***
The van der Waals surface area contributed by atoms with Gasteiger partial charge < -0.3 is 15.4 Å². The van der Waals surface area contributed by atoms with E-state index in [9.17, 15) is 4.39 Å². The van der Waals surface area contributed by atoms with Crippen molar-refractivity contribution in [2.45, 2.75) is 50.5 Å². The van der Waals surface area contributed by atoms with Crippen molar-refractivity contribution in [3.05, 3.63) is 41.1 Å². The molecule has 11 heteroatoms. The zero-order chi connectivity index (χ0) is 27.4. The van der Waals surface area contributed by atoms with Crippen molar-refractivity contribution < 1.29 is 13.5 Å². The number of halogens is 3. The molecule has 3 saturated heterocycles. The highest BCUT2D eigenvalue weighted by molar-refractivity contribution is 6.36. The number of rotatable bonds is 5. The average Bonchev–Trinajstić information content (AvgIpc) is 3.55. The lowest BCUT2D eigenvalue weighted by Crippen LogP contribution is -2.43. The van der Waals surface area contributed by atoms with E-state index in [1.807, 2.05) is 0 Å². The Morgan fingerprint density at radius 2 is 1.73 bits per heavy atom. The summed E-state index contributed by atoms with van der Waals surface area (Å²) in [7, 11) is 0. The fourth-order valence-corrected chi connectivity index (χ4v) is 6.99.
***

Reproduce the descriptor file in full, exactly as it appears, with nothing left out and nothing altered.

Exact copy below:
The van der Waals surface area contributed by atoms with Gasteiger partial charge < -0.3 is 15.4 Å². The van der Waals surface area contributed by atoms with E-state index in [9.17, 15) is 4.39 Å². The van der Waals surface area contributed by atoms with Crippen molar-refractivity contribution in [2.45, 2.75) is 50.5 Å². The van der Waals surface area contributed by atoms with Crippen molar-refractivity contribution in [3.05, 3.63) is 41.1 Å². The molecule has 11 heteroatoms. The zero-order chi connectivity index (χ0) is 27.4. The van der Waals surface area contributed by atoms with Crippen molar-refractivity contribution < 1.29 is 13.5 Å². The number of halogens is 3. The molecule has 3 saturated heterocycles. The highest BCUT2D eigenvalue weighted by molar-refractivity contribution is 6.36. The number of rotatable bonds is 5. The average Bonchev–Trinajstić information content (AvgIpc) is 3.55. The lowest BCUT2D eigenvalue weighted by Crippen LogP contribution is -2.43. The van der Waals surface area contributed by atoms with E-state index in [1.807, 2.05) is 0 Å². The Morgan fingerprint density at radius 2 is 1.73 bits per heavy atom. The summed E-state index contributed by atoms with van der Waals surface area (Å²) in [7, 11) is 0. The fourth-order valence-corrected chi connectivity index (χ4v) is 6.99.